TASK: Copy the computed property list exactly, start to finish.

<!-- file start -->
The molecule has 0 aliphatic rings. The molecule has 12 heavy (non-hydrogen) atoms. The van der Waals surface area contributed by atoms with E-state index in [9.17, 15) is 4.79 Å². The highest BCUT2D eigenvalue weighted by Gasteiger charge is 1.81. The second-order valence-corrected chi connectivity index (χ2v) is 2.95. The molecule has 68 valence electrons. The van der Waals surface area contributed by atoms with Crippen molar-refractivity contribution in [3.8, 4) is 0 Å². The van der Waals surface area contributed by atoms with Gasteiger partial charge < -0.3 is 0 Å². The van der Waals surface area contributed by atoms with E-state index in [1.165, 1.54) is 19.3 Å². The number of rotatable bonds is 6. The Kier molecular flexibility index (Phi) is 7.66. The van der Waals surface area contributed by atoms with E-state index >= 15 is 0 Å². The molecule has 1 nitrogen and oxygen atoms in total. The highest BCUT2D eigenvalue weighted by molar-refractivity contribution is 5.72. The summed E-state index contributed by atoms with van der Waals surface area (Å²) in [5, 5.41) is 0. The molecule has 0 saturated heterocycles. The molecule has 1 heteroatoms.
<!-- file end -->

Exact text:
The molecule has 0 aliphatic rings. The molecule has 12 heavy (non-hydrogen) atoms. The van der Waals surface area contributed by atoms with E-state index in [9.17, 15) is 4.79 Å². The highest BCUT2D eigenvalue weighted by Gasteiger charge is 1.81. The second-order valence-corrected chi connectivity index (χ2v) is 2.95. The molecule has 68 valence electrons. The van der Waals surface area contributed by atoms with Crippen molar-refractivity contribution in [3.8, 4) is 0 Å². The van der Waals surface area contributed by atoms with Gasteiger partial charge < -0.3 is 0 Å². The van der Waals surface area contributed by atoms with E-state index in [1.165, 1.54) is 19.3 Å². The number of rotatable bonds is 6. The Kier molecular flexibility index (Phi) is 7.66. The van der Waals surface area contributed by atoms with E-state index >= 15 is 0 Å². The molecule has 1 nitrogen and oxygen atoms in total. The highest BCUT2D eigenvalue weighted by molar-refractivity contribution is 5.72. The summed E-state index contributed by atoms with van der Waals surface area (Å²) in [5, 5.41) is 0. The molecule has 0 saturated heterocycles. The molecule has 1 heteroatoms.